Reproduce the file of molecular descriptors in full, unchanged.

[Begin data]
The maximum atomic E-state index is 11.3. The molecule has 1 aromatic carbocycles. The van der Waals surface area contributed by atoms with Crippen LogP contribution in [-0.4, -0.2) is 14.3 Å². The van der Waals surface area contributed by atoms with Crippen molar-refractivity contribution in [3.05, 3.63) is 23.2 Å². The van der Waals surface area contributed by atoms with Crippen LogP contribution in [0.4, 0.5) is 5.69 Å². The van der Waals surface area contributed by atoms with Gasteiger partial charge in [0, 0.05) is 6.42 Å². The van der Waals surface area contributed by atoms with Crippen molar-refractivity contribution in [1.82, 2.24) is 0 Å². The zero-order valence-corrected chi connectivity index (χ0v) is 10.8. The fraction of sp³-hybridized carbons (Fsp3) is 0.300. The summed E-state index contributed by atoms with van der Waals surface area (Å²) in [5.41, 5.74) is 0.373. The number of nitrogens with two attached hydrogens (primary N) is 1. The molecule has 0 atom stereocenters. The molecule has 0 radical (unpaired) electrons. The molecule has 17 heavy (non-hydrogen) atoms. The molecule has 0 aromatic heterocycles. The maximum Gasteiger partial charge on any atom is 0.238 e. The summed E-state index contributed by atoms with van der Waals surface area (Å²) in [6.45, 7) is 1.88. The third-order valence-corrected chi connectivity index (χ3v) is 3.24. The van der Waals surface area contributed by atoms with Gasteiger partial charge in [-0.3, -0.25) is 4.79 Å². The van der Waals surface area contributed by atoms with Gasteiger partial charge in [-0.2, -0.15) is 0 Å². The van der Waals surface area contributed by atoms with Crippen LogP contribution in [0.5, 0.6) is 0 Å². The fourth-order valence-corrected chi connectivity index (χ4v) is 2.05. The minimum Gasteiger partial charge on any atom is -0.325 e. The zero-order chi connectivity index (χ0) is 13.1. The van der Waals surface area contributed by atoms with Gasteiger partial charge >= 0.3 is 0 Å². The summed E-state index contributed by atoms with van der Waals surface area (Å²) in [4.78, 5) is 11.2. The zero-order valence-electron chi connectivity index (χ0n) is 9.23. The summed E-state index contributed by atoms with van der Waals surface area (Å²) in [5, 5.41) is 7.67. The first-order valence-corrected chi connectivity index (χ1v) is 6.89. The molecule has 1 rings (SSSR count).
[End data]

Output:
The maximum atomic E-state index is 11.3. The molecule has 1 aromatic carbocycles. The van der Waals surface area contributed by atoms with Crippen LogP contribution in [-0.4, -0.2) is 14.3 Å². The van der Waals surface area contributed by atoms with Crippen molar-refractivity contribution in [3.05, 3.63) is 23.2 Å². The van der Waals surface area contributed by atoms with Crippen LogP contribution in [0.4, 0.5) is 5.69 Å². The van der Waals surface area contributed by atoms with Gasteiger partial charge in [0, 0.05) is 6.42 Å². The van der Waals surface area contributed by atoms with Crippen molar-refractivity contribution in [1.82, 2.24) is 0 Å². The zero-order valence-corrected chi connectivity index (χ0v) is 10.8. The fraction of sp³-hybridized carbons (Fsp3) is 0.300. The summed E-state index contributed by atoms with van der Waals surface area (Å²) in [5.41, 5.74) is 0.373. The number of nitrogens with two attached hydrogens (primary N) is 1. The molecule has 0 atom stereocenters. The molecule has 0 radical (unpaired) electrons. The molecule has 17 heavy (non-hydrogen) atoms. The molecule has 0 aromatic heterocycles. The maximum Gasteiger partial charge on any atom is 0.238 e. The summed E-state index contributed by atoms with van der Waals surface area (Å²) in [6.45, 7) is 1.88. The third-order valence-corrected chi connectivity index (χ3v) is 3.24. The van der Waals surface area contributed by atoms with Gasteiger partial charge in [-0.3, -0.25) is 4.79 Å². The van der Waals surface area contributed by atoms with Gasteiger partial charge in [-0.2, -0.15) is 0 Å². The van der Waals surface area contributed by atoms with Crippen LogP contribution in [0.5, 0.6) is 0 Å². The fourth-order valence-corrected chi connectivity index (χ4v) is 2.05. The minimum Gasteiger partial charge on any atom is -0.325 e. The zero-order chi connectivity index (χ0) is 13.1. The van der Waals surface area contributed by atoms with Gasteiger partial charge >= 0.3 is 0 Å². The summed E-state index contributed by atoms with van der Waals surface area (Å²) in [4.78, 5) is 11.2. The zero-order valence-electron chi connectivity index (χ0n) is 9.23. The summed E-state index contributed by atoms with van der Waals surface area (Å²) in [5, 5.41) is 7.67. The first-order valence-corrected chi connectivity index (χ1v) is 6.89. The molecule has 1 rings (SSSR count).